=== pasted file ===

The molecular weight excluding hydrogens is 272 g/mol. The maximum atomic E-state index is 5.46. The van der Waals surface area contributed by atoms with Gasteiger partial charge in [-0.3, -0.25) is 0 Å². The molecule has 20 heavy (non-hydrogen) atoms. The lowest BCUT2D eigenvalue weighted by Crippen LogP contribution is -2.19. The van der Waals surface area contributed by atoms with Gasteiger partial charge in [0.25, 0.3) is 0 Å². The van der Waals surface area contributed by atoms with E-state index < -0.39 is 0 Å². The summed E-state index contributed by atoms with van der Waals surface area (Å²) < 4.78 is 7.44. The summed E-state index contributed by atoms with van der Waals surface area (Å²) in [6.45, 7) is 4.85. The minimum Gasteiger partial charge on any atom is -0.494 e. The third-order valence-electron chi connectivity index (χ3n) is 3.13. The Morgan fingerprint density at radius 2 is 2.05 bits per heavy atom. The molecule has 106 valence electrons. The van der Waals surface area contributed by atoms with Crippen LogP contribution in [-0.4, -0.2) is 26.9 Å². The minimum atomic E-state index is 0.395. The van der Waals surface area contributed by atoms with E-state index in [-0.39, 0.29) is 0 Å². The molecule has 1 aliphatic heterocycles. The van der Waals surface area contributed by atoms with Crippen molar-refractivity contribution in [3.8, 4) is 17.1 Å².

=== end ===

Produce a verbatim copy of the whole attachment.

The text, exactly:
The molecular weight excluding hydrogens is 272 g/mol. The maximum atomic E-state index is 5.46. The van der Waals surface area contributed by atoms with Gasteiger partial charge in [-0.3, -0.25) is 0 Å². The molecule has 20 heavy (non-hydrogen) atoms. The lowest BCUT2D eigenvalue weighted by Crippen LogP contribution is -2.19. The van der Waals surface area contributed by atoms with Gasteiger partial charge in [0.25, 0.3) is 0 Å². The van der Waals surface area contributed by atoms with E-state index < -0.39 is 0 Å². The summed E-state index contributed by atoms with van der Waals surface area (Å²) < 4.78 is 7.44. The summed E-state index contributed by atoms with van der Waals surface area (Å²) in [6.45, 7) is 4.85. The minimum Gasteiger partial charge on any atom is -0.494 e. The third-order valence-electron chi connectivity index (χ3n) is 3.13. The Morgan fingerprint density at radius 2 is 2.05 bits per heavy atom. The molecule has 106 valence electrons. The van der Waals surface area contributed by atoms with Crippen LogP contribution in [-0.4, -0.2) is 26.9 Å². The minimum atomic E-state index is 0.395. The van der Waals surface area contributed by atoms with E-state index in [-0.39, 0.29) is 0 Å². The molecule has 1 aliphatic heterocycles. The van der Waals surface area contributed by atoms with Crippen molar-refractivity contribution in [3.8, 4) is 17.1 Å².